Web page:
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I have recently acquired the C++ source code of a 3D game engine I plan to use. However my C++ coding skills are far from legendary, and I definitely find C# easier to work with. I have seen components that are implemented fully in C++ and have only a set of wrapper classes in .NET, that have no source code - instead they point directly to the DLL's classes using the [ComImport] keyword to mark classes as external, and the `public virtual extern' keyword to mark functions as external. Is it possible therefore to use SWIG, create classes and methods in C# that link directly to the classes and methods in the DLL of the C++ game engine? So I should be able to instanciate the classes of the C++ engine directly in .NET, and control them from .NET. Is this possible?

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not sure what SWIG is but in answer to your question about using COM classes, you can most definitely use COM classes from managed code. The CLR creates a runtime callable wrapper around COM classes. You can also use P/Invoke to call into native code. – Tejas Sharma Feb 10 '13 at 8:22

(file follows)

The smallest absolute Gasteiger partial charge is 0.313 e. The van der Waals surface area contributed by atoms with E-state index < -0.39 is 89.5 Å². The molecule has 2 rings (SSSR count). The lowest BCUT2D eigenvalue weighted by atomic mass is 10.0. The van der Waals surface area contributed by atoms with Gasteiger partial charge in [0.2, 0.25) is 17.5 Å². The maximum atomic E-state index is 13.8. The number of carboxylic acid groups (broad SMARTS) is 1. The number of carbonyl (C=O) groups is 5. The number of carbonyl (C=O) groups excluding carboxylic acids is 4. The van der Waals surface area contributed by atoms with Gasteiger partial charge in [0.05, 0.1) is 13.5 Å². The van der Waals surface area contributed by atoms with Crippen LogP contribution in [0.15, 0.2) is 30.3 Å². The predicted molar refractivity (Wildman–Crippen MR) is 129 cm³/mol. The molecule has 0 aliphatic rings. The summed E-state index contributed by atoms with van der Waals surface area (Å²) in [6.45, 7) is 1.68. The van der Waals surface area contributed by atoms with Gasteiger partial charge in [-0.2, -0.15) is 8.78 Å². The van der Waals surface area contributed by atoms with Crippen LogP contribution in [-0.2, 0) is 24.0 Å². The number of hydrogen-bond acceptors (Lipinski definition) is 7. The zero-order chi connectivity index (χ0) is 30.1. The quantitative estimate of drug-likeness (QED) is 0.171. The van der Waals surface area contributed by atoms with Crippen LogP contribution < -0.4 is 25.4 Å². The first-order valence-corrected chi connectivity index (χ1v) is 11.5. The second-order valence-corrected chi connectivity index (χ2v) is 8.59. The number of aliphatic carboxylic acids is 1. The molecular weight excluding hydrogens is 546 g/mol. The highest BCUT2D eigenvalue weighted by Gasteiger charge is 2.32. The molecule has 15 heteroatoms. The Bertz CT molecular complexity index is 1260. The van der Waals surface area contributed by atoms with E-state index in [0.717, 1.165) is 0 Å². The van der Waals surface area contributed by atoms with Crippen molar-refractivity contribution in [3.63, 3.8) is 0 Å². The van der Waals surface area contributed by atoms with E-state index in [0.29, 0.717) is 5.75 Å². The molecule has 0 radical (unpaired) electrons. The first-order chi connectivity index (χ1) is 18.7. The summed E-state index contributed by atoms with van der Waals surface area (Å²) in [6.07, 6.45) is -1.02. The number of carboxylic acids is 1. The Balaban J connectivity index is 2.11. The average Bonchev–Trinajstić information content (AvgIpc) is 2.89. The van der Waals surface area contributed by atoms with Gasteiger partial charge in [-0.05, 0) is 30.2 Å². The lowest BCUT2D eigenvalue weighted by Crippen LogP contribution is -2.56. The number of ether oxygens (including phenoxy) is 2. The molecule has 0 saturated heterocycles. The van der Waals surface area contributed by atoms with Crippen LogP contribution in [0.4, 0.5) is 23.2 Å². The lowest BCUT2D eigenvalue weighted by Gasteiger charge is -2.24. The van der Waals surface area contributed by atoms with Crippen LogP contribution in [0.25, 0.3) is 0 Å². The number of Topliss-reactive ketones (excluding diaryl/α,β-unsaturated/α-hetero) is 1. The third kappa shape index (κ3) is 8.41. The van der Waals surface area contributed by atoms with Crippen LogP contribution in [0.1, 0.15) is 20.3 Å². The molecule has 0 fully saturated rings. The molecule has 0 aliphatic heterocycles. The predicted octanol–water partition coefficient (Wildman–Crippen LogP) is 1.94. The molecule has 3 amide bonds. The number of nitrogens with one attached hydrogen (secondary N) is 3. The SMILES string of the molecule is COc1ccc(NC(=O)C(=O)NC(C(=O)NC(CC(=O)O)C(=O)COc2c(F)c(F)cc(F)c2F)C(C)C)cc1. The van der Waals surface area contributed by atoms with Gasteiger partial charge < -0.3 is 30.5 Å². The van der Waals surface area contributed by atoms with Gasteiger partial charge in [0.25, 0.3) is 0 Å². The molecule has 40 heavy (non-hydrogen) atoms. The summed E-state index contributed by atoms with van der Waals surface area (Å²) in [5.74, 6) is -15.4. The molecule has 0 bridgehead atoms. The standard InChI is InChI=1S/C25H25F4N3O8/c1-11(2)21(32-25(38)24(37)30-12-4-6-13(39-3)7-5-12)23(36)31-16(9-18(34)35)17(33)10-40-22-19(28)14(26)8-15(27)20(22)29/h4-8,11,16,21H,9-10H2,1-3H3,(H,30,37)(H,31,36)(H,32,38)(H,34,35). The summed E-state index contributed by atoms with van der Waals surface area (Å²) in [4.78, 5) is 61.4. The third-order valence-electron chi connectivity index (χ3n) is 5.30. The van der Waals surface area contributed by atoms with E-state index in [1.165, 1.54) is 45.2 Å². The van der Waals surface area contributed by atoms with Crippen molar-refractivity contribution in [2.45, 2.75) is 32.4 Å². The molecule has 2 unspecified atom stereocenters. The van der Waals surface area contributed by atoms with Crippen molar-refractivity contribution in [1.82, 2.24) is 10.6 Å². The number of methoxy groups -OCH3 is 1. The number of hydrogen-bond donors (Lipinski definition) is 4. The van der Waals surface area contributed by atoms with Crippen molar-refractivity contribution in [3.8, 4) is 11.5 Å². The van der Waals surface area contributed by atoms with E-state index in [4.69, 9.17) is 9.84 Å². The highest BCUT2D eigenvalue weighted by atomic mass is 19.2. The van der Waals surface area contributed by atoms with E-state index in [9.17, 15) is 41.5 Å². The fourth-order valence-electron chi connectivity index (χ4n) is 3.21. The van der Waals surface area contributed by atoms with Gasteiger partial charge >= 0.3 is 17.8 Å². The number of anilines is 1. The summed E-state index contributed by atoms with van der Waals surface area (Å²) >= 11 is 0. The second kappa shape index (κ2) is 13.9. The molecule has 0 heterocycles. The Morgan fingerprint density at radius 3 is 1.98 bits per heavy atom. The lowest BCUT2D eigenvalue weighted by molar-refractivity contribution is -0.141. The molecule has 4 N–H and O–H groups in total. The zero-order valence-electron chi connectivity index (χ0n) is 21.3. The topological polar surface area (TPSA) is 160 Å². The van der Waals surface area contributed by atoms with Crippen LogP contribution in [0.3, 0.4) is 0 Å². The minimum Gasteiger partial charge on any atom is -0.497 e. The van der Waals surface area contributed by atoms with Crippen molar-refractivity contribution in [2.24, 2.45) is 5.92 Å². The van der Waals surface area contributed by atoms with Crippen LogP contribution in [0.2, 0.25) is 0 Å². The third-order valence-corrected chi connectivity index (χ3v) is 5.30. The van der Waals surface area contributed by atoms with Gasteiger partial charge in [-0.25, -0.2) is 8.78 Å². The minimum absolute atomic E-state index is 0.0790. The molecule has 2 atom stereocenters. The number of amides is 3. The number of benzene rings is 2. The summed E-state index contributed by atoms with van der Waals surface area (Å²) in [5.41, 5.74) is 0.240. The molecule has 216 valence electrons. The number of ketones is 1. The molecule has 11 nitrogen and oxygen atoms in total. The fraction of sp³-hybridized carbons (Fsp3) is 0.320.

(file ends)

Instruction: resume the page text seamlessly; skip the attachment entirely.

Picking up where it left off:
up vote 1 down vote accepted

You can only use [ComImport] if you C++ classes are COM objects. There is a strong possibility that they are not given this is a Game Engine. (Search your C++ code for COM methods like CoInitialize to know for sure)

Given you have the source, theoretically SWIG will create C# wrappers for your C++ , without needing you C++ classes to be COM objects, However don't expect this to be entirely trivial.

An alternative approach I've taken in the past is to write a 'C' wrapper for my C++ (google 'extern "c"') and then its easy to create C# wrappers, using pinvoke. Whether this is possible in you've case will depend on the C++ api.

Bear in mind that any C# => native (c, c++ etc) will involve some performance penalty. How much will depend on how frequent the C# -> native (or native -> C#) calls are made.

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